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Catalog Data

Wool, wire, velvet, walnut
17 1/2 × 20 in. (44.5 × 50.8 cm)
Artificial flowers and trees
United States
ca. 1860
Victorian (1837-1901)
A framed handmade wreath of wool flowers. The flowers are green, white, red, blue, and pink. They are wired together with green wool leaves in the shape of a victor’s wreath, which is an elongated circle that may or may not join at the top. The wreath is contained in a shadowbox on a black velvet ground with a walnut frame with a gold inner border.
Label Text:
To beautify their homes, ladies engaged in handicrafts known as “fancywork.” Ornaments with floral motifs were created out of all kinds of materials, from beads to feathers to human hair. Artificial flowers have a long history. They were made by the ancient Chinese and the Greeks. For centuries, artificial flowers have been made from pottery, enamel, metal, feathers, paper, and many other materials. Creating artificial flowers is a meticulous art form. Every petal, stem, leaf, and stamen must be cut, shaped, painted, and carefully assembled by hand. Some are designed to be arranged in a bowl or vase for display and others to be worn. Part of the appeal of artificial flowers is their permanence and unblemished beauty. Arrangements were often preserved in shadow boxes or under glass domes. By the early 1800s, the availability and versatility of glass made it possible to better display and protect souvenirs and memorabilia. The Victorians love of nature was celebrated as decorative arts under the glass.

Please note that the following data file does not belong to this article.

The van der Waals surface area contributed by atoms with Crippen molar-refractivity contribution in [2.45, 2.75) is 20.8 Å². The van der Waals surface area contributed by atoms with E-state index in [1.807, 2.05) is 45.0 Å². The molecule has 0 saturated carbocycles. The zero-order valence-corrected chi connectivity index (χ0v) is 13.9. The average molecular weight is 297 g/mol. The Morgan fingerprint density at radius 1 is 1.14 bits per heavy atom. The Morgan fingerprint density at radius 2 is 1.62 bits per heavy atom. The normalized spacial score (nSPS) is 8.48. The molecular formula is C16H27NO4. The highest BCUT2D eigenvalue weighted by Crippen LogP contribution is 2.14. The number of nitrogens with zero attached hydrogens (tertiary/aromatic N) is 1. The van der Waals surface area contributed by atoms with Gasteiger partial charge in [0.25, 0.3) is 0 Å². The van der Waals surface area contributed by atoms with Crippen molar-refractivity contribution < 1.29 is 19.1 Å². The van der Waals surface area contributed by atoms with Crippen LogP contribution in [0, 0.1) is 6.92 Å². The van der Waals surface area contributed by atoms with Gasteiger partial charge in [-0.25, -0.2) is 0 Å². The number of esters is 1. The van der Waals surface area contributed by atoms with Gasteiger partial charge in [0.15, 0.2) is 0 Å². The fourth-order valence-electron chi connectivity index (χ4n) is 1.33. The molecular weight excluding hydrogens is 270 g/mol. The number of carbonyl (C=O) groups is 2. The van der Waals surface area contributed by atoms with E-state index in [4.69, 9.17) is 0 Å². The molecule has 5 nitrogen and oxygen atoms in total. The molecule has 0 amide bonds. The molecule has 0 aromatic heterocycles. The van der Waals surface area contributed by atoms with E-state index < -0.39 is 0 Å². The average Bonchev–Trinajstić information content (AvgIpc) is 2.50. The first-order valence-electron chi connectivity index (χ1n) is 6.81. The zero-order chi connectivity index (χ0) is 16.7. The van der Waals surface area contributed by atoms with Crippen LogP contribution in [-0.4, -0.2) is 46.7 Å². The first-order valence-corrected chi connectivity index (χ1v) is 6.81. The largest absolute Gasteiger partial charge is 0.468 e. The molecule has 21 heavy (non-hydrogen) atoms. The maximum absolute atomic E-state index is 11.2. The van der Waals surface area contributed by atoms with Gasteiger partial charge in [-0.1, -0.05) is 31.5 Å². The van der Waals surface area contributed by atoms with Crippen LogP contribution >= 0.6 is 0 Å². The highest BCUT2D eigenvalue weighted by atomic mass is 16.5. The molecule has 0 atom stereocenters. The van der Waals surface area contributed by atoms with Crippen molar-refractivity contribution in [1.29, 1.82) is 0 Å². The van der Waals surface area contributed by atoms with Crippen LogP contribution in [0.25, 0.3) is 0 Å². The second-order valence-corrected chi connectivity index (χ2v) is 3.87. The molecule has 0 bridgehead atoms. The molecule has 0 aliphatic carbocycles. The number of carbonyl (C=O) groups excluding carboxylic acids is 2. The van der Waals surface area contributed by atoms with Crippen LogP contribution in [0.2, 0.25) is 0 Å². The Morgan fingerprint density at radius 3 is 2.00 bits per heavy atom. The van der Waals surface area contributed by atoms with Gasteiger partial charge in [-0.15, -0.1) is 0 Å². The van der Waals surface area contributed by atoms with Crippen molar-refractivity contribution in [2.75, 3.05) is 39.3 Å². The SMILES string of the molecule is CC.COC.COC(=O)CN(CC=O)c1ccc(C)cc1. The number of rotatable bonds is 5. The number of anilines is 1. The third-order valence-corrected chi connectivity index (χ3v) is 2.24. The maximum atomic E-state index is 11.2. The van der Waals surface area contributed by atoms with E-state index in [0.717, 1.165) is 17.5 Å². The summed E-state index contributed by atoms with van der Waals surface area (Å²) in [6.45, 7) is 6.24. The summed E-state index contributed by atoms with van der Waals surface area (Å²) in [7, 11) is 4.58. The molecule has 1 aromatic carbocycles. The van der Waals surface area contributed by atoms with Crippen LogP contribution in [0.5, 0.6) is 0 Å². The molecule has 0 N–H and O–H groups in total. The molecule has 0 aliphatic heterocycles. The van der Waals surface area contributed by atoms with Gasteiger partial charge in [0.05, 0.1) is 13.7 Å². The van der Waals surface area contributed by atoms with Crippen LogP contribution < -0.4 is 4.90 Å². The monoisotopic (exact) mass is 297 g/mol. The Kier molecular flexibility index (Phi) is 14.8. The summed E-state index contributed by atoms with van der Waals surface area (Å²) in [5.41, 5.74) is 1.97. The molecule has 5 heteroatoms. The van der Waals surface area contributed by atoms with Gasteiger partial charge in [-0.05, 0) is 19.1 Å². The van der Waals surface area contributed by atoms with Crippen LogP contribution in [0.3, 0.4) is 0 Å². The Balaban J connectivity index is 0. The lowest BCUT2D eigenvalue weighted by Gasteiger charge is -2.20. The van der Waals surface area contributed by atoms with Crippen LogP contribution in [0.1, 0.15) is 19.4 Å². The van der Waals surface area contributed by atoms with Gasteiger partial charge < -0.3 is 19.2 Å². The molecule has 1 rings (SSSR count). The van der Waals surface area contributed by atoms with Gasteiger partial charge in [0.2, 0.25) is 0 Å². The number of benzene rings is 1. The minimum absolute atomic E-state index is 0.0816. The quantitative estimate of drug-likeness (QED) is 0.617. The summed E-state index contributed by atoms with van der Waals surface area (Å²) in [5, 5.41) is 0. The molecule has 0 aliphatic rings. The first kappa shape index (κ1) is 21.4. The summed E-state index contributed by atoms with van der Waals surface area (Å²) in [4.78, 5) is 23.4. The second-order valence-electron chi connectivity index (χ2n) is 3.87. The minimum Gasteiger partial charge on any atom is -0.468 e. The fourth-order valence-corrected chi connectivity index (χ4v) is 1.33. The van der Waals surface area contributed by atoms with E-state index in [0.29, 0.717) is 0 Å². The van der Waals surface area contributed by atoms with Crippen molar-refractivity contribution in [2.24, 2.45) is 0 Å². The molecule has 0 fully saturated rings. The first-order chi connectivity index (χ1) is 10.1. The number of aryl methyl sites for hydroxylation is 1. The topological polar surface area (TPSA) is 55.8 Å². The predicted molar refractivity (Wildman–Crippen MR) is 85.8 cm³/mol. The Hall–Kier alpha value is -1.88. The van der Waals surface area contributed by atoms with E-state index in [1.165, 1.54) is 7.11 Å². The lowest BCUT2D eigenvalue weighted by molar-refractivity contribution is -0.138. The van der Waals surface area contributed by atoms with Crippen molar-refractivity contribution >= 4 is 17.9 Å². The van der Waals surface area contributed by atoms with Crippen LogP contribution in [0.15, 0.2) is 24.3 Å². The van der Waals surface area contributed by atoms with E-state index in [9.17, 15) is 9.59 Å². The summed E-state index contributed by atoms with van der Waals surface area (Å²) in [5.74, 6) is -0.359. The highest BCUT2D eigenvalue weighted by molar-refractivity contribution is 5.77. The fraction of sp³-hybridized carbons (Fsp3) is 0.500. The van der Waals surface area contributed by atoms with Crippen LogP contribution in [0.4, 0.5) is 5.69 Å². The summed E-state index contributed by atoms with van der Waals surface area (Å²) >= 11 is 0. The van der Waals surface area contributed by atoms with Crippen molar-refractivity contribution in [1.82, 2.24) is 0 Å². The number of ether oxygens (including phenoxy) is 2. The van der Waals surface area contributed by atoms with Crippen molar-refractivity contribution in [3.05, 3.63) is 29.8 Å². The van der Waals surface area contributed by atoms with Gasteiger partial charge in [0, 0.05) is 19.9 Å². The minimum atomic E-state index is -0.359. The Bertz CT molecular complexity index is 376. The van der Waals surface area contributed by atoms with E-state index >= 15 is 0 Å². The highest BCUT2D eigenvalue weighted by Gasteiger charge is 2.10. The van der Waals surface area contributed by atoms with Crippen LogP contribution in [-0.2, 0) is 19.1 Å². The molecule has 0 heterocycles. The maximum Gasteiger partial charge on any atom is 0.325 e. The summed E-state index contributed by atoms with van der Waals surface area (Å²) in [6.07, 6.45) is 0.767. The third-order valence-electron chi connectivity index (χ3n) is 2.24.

Shadow boxes  Search this
wool (textile)  Search this
Artificial flowers  Search this
crafts  Search this
decorative arts  Search this
flowers (plants)  Search this
Credit Line:
Smithsonian Gardens, Horticultural Artifacts Collection. Gift of Frances Jones Poetker.
Accession number:
Restrictions & Rights:
Usage conditions apply
See more items in:
Horticultural Artifacts Collection
Data Source:
Smithsonian Gardens